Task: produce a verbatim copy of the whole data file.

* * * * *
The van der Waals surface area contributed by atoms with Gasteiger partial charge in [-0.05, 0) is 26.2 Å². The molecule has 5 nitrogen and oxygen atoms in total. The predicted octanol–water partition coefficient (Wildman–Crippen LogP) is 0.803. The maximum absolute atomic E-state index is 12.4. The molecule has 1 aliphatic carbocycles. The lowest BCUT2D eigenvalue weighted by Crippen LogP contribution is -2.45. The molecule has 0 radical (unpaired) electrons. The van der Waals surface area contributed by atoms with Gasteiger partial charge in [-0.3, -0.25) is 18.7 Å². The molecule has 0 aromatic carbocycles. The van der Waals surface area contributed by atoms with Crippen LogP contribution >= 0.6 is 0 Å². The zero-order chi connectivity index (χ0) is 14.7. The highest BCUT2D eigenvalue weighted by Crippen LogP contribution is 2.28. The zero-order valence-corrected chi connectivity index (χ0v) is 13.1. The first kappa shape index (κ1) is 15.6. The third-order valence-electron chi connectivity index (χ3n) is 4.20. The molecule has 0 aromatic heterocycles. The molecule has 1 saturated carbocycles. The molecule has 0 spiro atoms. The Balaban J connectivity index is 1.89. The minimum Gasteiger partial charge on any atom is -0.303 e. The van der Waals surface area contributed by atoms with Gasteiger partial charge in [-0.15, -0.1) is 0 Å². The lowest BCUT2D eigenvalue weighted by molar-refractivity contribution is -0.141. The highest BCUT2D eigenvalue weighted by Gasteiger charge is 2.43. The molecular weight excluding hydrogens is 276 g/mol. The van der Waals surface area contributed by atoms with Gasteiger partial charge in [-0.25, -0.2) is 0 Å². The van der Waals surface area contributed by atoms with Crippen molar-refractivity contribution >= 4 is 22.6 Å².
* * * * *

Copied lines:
The van der Waals surface area contributed by atoms with Gasteiger partial charge in [-0.05, 0) is 26.2 Å². The molecule has 5 nitrogen and oxygen atoms in total. The predicted octanol–water partition coefficient (Wildman–Crippen LogP) is 0.803. The maximum absolute atomic E-state index is 12.4. The molecule has 1 aliphatic carbocycles. The lowest BCUT2D eigenvalue weighted by Crippen LogP contribution is -2.45. The molecule has 0 radical (unpaired) electrons. The van der Waals surface area contributed by atoms with Gasteiger partial charge in [-0.3, -0.25) is 18.7 Å². The molecule has 0 aromatic carbocycles. The van der Waals surface area contributed by atoms with Crippen LogP contribution >= 0.6 is 0 Å². The zero-order chi connectivity index (χ0) is 14.7. The highest BCUT2D eigenvalue weighted by Crippen LogP contribution is 2.28. The zero-order valence-corrected chi connectivity index (χ0v) is 13.1. The first kappa shape index (κ1) is 15.6. The third-order valence-electron chi connectivity index (χ3n) is 4.20. The molecule has 0 aromatic heterocycles. The molecule has 1 saturated carbocycles. The molecule has 0 spiro atoms. The Balaban J connectivity index is 1.89. The minimum Gasteiger partial charge on any atom is -0.303 e. The van der Waals surface area contributed by atoms with Gasteiger partial charge in [-0.15, -0.1) is 0 Å². The lowest BCUT2D eigenvalue weighted by molar-refractivity contribution is -0.141. The highest BCUT2D eigenvalue weighted by Gasteiger charge is 2.43. The molecular weight excluding hydrogens is 276 g/mol. The van der Waals surface area contributed by atoms with Gasteiger partial charge in [-0.25, -0.2) is 0 Å². The van der Waals surface area contributed by atoms with Crippen molar-refractivity contribution >= 4 is 22.6 Å².